Food Aid, Amended?

On June 20th, an amendment designed to reform US food aid was narrowly defeated in the House of Representatives.

The amendment would have removed certain restrictions that require food destined for global aid be bought from US farmers and transported on US carriers. The stipulations were originally in place to benefit American farmers and corporations, but today are in direct conflict with the ultimate goal of food aid. By requiring food to be bought in the US and shipped by US carriers, aid costs are increased by up to a third, and delayed by as many as 14 weeks. Three months in a time of drought or famine is beyond significant, and “better late than never” is hardly applicable.

A Haitian woman carries a bag of rice donated by USAid

By easing restrictions on purchasing, USAID would be allowed to instead procure food from regions more local to the crisis area. This food could be purchased at better rates, and also result in shipping costs drastically reduced from those required to transport from the United States around the globe. Further, the current model of importing the entirety of aid has had drastic consequences for local markets. Following the earthquake in Haiti, many local rice farmers were put out of business when the market was flooded by cheap American rice imported to help in the time of crisis. This short-term fix, with long-term consequences for agriculture in the region, is not a point to be taken lightly. And yet the current model perpetuates this situation, in various iterations around the globe.

Ultimately what’s at stake for Americans, and what makes this a debate at all, is the effect this would have on US agriculture. However, food aid accounts for less than one percent of food exports from the US. The loss of a portion of this would have only minimal effect on US agricultural income.

Global relief provided by the United States is an important endeavor, but the photo ops provided by bags of grain stamped with US flags are becoming less and less relevant. Should we be so concerned about being recognized for the charitable work we do and the benefits as they relate to us? Or ultimately, should we be more concerned about the effect that charitable work has?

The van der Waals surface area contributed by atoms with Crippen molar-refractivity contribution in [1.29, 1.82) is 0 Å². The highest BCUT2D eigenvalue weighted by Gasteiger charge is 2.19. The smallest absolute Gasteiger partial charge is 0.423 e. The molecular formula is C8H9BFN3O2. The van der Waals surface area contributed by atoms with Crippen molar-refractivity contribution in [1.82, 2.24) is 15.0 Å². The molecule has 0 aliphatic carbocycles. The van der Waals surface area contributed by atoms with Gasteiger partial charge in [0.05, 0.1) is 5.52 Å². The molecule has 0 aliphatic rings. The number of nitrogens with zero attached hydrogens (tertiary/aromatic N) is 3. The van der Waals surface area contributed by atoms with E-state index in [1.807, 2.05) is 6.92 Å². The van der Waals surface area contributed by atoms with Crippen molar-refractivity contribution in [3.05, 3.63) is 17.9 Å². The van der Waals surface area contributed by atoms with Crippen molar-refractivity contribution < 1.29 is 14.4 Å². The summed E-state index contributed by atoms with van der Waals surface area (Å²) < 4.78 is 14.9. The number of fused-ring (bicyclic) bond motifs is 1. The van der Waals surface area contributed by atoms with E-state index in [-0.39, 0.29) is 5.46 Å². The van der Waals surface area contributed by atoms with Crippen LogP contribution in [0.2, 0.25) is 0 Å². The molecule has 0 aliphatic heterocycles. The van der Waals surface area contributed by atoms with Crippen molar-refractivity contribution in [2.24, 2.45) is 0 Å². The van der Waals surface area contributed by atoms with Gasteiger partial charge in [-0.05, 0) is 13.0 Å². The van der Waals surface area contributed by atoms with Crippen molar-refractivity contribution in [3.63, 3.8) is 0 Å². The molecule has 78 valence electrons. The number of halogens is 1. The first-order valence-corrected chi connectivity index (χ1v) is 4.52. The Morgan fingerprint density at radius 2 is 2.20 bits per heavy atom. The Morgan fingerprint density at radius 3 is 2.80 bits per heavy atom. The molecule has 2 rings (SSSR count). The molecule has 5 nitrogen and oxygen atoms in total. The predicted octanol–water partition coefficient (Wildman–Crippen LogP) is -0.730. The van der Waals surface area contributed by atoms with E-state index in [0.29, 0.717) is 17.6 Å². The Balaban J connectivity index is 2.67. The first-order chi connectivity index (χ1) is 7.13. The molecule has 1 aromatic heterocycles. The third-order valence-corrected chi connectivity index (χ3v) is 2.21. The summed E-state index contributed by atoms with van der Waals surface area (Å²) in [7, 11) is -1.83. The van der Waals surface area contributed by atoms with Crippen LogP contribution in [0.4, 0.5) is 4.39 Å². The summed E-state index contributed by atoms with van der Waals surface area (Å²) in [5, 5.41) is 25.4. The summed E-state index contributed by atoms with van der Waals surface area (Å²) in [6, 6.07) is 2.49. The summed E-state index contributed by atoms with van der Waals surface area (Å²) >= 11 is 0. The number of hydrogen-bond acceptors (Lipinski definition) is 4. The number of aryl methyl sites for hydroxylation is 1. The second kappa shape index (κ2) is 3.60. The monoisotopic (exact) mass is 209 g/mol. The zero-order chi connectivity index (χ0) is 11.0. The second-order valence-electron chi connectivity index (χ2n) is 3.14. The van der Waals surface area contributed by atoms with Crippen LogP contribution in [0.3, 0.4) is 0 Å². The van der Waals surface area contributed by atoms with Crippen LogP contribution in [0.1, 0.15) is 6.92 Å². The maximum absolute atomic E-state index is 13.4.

-David

David Wilson graduated from the University of Texas in 2006. Since then he has gone wherever the wind blows him, living in Europe, China, and the States, and traveling extensively throughout the rest of the world. When he’s not on the move, you can find him obsessing over latte art, playing piano, or trying to bleach his hair in the sunshine. Follow him on Twitter.

Housing Aid the Latest Victim of the Sequester?

It sounds good, sure. Cut spending and there’s no need to increase taxes. Do you want to be taxed more? I don’t want to be taxed more. Simple solution. Everyone’s happy.

Only trouble is the implication that there’s enough frivolous spending in government that cuts won’t be missed. And don’t get me wrong, there is a lot of frivolous spending in government. Or perhaps we should say “not well-apportioned” spending instead. Have to tread carefully these days. However, the numbers don’t match. Trimming excess fat from a stuffed budget is one thing, cutting away vast swathes of it is something else entirely.

And so government assistance and research programs and educational institutions are all under threat. Line ‘em up and knock ‘em down. And so one more victim of the dreaded sequester is housing assistance for low-income Americans. And by “one more victim,” I mean thousands more. In Fort Worth alone 99 families due to receive vouchers found them suddenly rescinded in response to sequester cuts. Play that out across the country and the numbers are telling.

House Budget Chairman Paul Ryan Unveils House Republicans' FY2014 Budget Resolution

To make it worse, the spending cuts not only affect any future assistance that could be provided, but they impact people relying on the assistance now. In a struggle to cope with budget cuts, cities and states are canceling promised vouchers and not renewing others—leaving families and individuals who were on the cusp of finding their feet, instead back out on the street.

The catch though is the inevitable short-sightedness of it. Instant gratification as the deficit buoys slightly? Yes please! But at what future cost when the long-term effects of losing various programs manifests? Can we even anticipate the consequences?

As a modern, “enlightened” society, we can’t let all these people fall through the cracks. I stress can’t because it frustrates me personally to think that that could happen. But from an objective viewpoint, I could say the same thing. The United States can’t let these people fall through the cracks. Not without suffering the consequences of a class increasingly isolated and ignored by the powers that be and the trauma of an ever-increasing disparity of wealth. Nevertheless, that is precisely what we are doing. But at some point something has to be done. We’re all in this together. Right? Maybe? Please say yes.

Something does have to be done. And when that crux moment arrives, will we not think that we would have been better off giving them the initial assistance they needed to make it on their own? Rather than attempting to pick up the pieces? The pieces that we ourselves are so casually letting fall right now.

-David

 

David Wilson graduated from the University of Texas in 2006. Since then he has gone wherever the wind blows him, living in Europe, China, and the States, and traveling extensively throughout the rest of the world. When he’s not on the move, you can find him obsessing over latte art, playing piano, or trying to bleach his hair in the sunshine. Follow him on Twitter.